Mr. Bellingham : Does the Secretary of State agree that some ridiculous and undeserving organisations have received substantial amounts of money? For example, the National Coalition of Anti-Deportation Campaigns has received #740,000 to mount legal challenges against her Home Office colleagues while all the time deserving organisations in my constituency—local groups and parish groups—are being turned down. What will she do to ensure that the community fund changes its priorities? What will she do to get a grip on it?

Tessa Jowell: I am very surprised that the hon. Gentleman wants to associate himself with the nasty campaign against the community fund. I draw his attention to the fact that since 1995, it has awarded #109 million for building, extending and improving more than 2,200 village halls as part of #645 million that has been given to projects in rural areas. That is good constructive work, using lottery money to do the things that people want. It does neither the hon. Gentleman nor the Opposition any service at all to make that cheap point.

Mr. Chris Bryant (Rhondda): I am delighted to hear that my right hon. Friend will be meeting representatives of village communities, but may I urge her not just to think of villages as being places in rural areas? There are villages in former mining constituencies, many of which share the characteristics of rural constituencies, such as difficulties with access

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and, in particular, in attracting lottery funding. I urge her to keep under constant review the question of how we can fairly make more money available to former mining constituencies.

Tessa Jowell: As ever, my hon. Friend is speaking up for the interests of his constituents, who have benefited from his advocacy and, with other villages in coalfield communities, from the increased lottery allocation of which he will be aware. One of our concerns about the way in which the lottery operates is that village communities may find themselves falling between two or perhaps three different distributors when seeking lottery funds, and one of the tests of the review will be how effective it is in tackling such bureaucracy.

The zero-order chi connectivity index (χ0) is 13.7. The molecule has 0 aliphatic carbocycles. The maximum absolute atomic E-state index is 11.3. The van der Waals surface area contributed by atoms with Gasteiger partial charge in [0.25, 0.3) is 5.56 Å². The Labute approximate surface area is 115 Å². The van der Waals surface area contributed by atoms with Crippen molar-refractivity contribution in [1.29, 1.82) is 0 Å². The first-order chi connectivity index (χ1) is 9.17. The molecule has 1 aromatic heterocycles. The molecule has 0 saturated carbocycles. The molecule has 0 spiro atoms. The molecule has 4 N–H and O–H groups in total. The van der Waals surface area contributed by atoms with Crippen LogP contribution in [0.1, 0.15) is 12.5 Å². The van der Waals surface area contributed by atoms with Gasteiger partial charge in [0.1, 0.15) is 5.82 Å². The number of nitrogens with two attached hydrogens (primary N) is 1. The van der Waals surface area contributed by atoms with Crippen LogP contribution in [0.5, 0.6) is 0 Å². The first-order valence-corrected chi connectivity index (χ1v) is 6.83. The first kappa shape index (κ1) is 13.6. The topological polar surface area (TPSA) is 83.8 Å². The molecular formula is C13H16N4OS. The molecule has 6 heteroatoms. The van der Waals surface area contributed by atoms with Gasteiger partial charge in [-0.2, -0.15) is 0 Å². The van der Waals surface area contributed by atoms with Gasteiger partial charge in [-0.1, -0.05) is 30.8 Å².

Mr. Nick Hawkins (Surrey Heath): The Secretary of State's appalling answer to the legitimate concerns expressed by my hon. Friend the Member for North-West Norfolk (Mr. Bellingham) on behalf of his constituents will be unacceptable to my constituents. I have been besieged by letters from them protesting about the fact that a valuable village community centre has failed to get a grant from the community fund because it does not provide facilities for asylum seekers. If the Secretary of State wants to dismiss the concerns of millions of British citizens about the community fund's appalling decisions, she will rue the day. The Home Secretary has attacked one of those decisions—

Mr. Speaker: Order.

Tessa Jowell: We have heard a rant from a spokesman for the nasty party. The point remains that 5 per cent., or #12 million, of community fund grants go to asylum seekers, and those broad allocations were approved by the Government. As I have already made clear to the House, there has also been major investment in rural communities, as there should be. The community fund exists to serve communities of all kinds in all parts of the country; that is what we expect it to do and that is what it will do.

Mr. John Greenway (Ryedale): Will the Secretary of State confirm that the new opportunities fund has significantly underspent its funding from rounds 1 and 2, it is rumoured by as much as #200 million? As that money was taken from the original good causes such as the community fund, whose funds are now even more depleted as a result of falling ticket sales, and as it is Christmas, will the Secretary of State consider returning some of that money to the original good causes for more community projects? It is not that there have not been any such projects, but many applications are turned down because of a lack of money. We need more community projects such as village halls and grass-roots sports clubs. That is not an unreasonable request.

Tessa Jowell: I would certainly like to see more money going into grass-roots sports facilities and into the communities on whose behalf Members on both sides of the House have been making representations.

I do not recognise the figures that the hon. Gentleman has just quoted. He may be confusing money committed by the community fund with money that is part of the income stream. I shall certainly look at the figures.

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In answer to his broad point, I am absolutely determined that the level of lottery balances will fall; the present level is unacceptably high. However, we have to distinguish clearly between money that has been committed but not yet spent by the projects concerned, and money that is available. That argument may be a touch too sophisticated for many of those on the Opposition Benches.